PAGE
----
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Habit And Haggard Imperialism

Decent Essays

Luckily, the Nesbit and Haggard consulted Budge in order to contextualize their novels instead of Petrie. According to Sands-O’Connor:
E. Nesbit and H. Rider Haggard wrote fantasies about Ancient Egypt that depicted, for child readers, a particular set of views about race, religion, and nation. These views were not the then-popular views of Sir William Flinders Petrie, but the more liberal views of E. A. Wallis Budge. Through fantasy, Nesbit and Haggard were able to break from traditional views and offer children a vision of a past and future empires that would embrace cultures, accept multiple religions, and promote political and cultural reform.

As such, Sands-O’Connor argues that while these authors were doing somewhat positive work in trying to properly contextualize their work, the liberalism of Budge ultimately supported imperialism. Even if he was a less inflammatory Egyptologist than Petrie, the portrayal of ancient Egyptian magic, …show more content…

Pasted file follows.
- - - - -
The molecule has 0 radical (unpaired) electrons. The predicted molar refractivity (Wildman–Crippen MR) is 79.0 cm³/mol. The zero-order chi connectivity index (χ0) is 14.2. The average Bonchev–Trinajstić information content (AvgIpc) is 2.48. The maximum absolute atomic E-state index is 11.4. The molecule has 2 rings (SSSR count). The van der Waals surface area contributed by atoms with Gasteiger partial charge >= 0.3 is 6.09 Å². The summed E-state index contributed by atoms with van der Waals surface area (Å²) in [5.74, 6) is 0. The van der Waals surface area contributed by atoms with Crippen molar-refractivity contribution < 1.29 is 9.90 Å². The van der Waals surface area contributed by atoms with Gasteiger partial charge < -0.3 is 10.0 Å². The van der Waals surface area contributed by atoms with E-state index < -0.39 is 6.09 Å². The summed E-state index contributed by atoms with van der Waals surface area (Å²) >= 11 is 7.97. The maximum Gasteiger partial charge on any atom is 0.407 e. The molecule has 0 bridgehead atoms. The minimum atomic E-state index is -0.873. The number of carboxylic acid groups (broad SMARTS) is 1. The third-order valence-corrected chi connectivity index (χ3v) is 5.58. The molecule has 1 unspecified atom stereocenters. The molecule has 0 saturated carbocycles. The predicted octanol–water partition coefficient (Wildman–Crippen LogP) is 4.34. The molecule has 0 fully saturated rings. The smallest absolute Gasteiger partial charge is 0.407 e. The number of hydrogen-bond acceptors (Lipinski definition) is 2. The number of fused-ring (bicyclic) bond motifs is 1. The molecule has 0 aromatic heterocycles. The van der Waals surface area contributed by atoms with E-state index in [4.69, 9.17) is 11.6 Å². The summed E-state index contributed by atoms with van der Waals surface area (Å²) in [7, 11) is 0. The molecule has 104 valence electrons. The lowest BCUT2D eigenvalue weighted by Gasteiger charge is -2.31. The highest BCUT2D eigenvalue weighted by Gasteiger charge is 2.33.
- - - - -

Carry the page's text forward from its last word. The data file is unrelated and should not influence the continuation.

Sands-O’Conner’s analysis of this agreeable, as even after reading the plethora of historical information inserted into a novel like The Story of the Amulet, it’s still incredibly evident that ancient Egypt is seen as a fictional place where there’s real magic and curses, rather than a historical kingdom. For example, another work of fiction, Lot No. 249 (1892), depicts ancient Egyptian magic as well. Lot No. 249, written by Arthur Conan Doyle, is a short horror story that depicts an Oxford college student who reanimates a mummy using ancient Egyptian magic. This narrative seems to have an interesting commentary on Egyptomania in academics. The short story revolves around Abercrombie Smith, a medical student at Oxford College, and his neighbor Edward Bellingham. Bellingham is portrayed as a fanatical Egyptology student, and even goes as far as to keep an Egyptian mummy that he purchased from

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